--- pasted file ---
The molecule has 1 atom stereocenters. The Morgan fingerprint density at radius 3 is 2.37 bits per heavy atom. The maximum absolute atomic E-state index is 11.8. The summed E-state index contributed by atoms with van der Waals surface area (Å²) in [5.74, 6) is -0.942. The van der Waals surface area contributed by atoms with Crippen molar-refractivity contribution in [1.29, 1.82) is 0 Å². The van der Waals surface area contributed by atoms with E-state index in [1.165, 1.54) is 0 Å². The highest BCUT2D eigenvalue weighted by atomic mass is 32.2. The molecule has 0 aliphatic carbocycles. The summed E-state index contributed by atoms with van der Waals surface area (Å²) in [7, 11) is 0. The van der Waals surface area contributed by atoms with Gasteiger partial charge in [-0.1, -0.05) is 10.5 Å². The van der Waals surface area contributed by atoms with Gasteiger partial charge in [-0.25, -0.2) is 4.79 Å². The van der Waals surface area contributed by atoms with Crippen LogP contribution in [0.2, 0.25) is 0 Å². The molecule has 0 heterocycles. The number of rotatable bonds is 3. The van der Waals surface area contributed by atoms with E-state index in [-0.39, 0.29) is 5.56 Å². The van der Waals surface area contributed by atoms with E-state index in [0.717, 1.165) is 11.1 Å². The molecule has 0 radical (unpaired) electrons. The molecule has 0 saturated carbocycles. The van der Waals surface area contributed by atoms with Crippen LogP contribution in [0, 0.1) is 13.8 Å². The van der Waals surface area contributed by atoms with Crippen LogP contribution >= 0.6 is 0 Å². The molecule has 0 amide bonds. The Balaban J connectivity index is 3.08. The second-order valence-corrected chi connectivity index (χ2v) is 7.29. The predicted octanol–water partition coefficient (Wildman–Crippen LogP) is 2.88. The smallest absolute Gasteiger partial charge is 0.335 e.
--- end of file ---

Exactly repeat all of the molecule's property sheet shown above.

The molecule has 1 atom stereocenters. The Morgan fingerprint density at radius 3 is 2.37 bits per heavy atom. The maximum absolute atomic E-state index is 11.8. The summed E-state index contributed by atoms with van der Waals surface area (Å²) in [5.74, 6) is -0.942. The van der Waals surface area contributed by atoms with Crippen molar-refractivity contribution in [1.29, 1.82) is 0 Å². The van der Waals surface area contributed by atoms with E-state index in [1.165, 1.54) is 0 Å². The highest BCUT2D eigenvalue weighted by atomic mass is 32.2. The molecule has 0 aliphatic carbocycles. The summed E-state index contributed by atoms with van der Waals surface area (Å²) in [7, 11) is 0. The van der Waals surface area contributed by atoms with Gasteiger partial charge in [-0.1, -0.05) is 10.5 Å². The van der Waals surface area contributed by atoms with Gasteiger partial charge in [-0.25, -0.2) is 4.79 Å². The van der Waals surface area contributed by atoms with Crippen LogP contribution in [0.2, 0.25) is 0 Å². The molecule has 0 heterocycles. The number of rotatable bonds is 3. The van der Waals surface area contributed by atoms with E-state index in [-0.39, 0.29) is 5.56 Å². The van der Waals surface area contributed by atoms with E-state index in [0.717, 1.165) is 11.1 Å². The molecule has 0 radical (unpaired) electrons. The molecule has 0 saturated carbocycles. The van der Waals surface area contributed by atoms with Crippen LogP contribution in [0, 0.1) is 13.8 Å². The van der Waals surface area contributed by atoms with Crippen LogP contribution >= 0.6 is 0 Å². The molecule has 0 amide bonds. The Balaban J connectivity index is 3.08. The second-order valence-corrected chi connectivity index (χ2v) is 7.29. The predicted octanol–water partition coefficient (Wildman–Crippen LogP) is 2.88. The smallest absolute Gasteiger partial charge is 0.335 e.